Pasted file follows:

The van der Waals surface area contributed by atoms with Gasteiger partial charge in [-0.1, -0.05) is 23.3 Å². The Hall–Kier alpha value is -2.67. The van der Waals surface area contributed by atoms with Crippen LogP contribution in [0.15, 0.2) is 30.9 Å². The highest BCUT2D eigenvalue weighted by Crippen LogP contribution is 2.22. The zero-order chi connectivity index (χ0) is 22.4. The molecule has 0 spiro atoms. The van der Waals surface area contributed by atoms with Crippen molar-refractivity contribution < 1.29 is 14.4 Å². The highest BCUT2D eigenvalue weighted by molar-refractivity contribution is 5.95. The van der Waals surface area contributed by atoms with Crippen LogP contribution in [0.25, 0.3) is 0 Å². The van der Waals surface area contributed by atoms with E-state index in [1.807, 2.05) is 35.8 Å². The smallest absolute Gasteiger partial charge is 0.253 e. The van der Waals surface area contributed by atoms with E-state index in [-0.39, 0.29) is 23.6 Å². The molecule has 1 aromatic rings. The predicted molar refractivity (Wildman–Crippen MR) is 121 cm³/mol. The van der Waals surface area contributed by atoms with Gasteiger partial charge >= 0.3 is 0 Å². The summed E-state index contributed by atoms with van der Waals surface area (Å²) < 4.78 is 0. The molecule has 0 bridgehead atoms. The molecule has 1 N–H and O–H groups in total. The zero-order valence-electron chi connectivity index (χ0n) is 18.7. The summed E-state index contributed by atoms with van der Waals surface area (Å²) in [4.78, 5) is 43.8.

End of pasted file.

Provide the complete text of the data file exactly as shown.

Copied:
The van der Waals surface area contributed by atoms with Gasteiger partial charge in [-0.1, -0.05) is 23.3 Å². The Hall–Kier alpha value is -2.67. The van der Waals surface area contributed by atoms with Crippen LogP contribution in [0.15, 0.2) is 30.9 Å². The highest BCUT2D eigenvalue weighted by Crippen LogP contribution is 2.22. The zero-order chi connectivity index (χ0) is 22.4. The molecule has 0 spiro atoms. The van der Waals surface area contributed by atoms with Crippen molar-refractivity contribution < 1.29 is 14.4 Å². The highest BCUT2D eigenvalue weighted by molar-refractivity contribution is 5.95. The van der Waals surface area contributed by atoms with Crippen LogP contribution in [0.25, 0.3) is 0 Å². The van der Waals surface area contributed by atoms with E-state index in [1.807, 2.05) is 35.8 Å². The smallest absolute Gasteiger partial charge is 0.253 e. The van der Waals surface area contributed by atoms with E-state index in [-0.39, 0.29) is 23.6 Å². The molecule has 1 aromatic rings. The predicted molar refractivity (Wildman–Crippen MR) is 121 cm³/mol. The van der Waals surface area contributed by atoms with Gasteiger partial charge >= 0.3 is 0 Å². The summed E-state index contributed by atoms with van der Waals surface area (Å²) < 4.78 is 0. The molecule has 0 bridgehead atoms. The molecule has 1 N–H and O–H groups in total. The zero-order valence-electron chi connectivity index (χ0n) is 18.7. The summed E-state index contributed by atoms with van der Waals surface area (Å²) in [4.78, 5) is 43.8.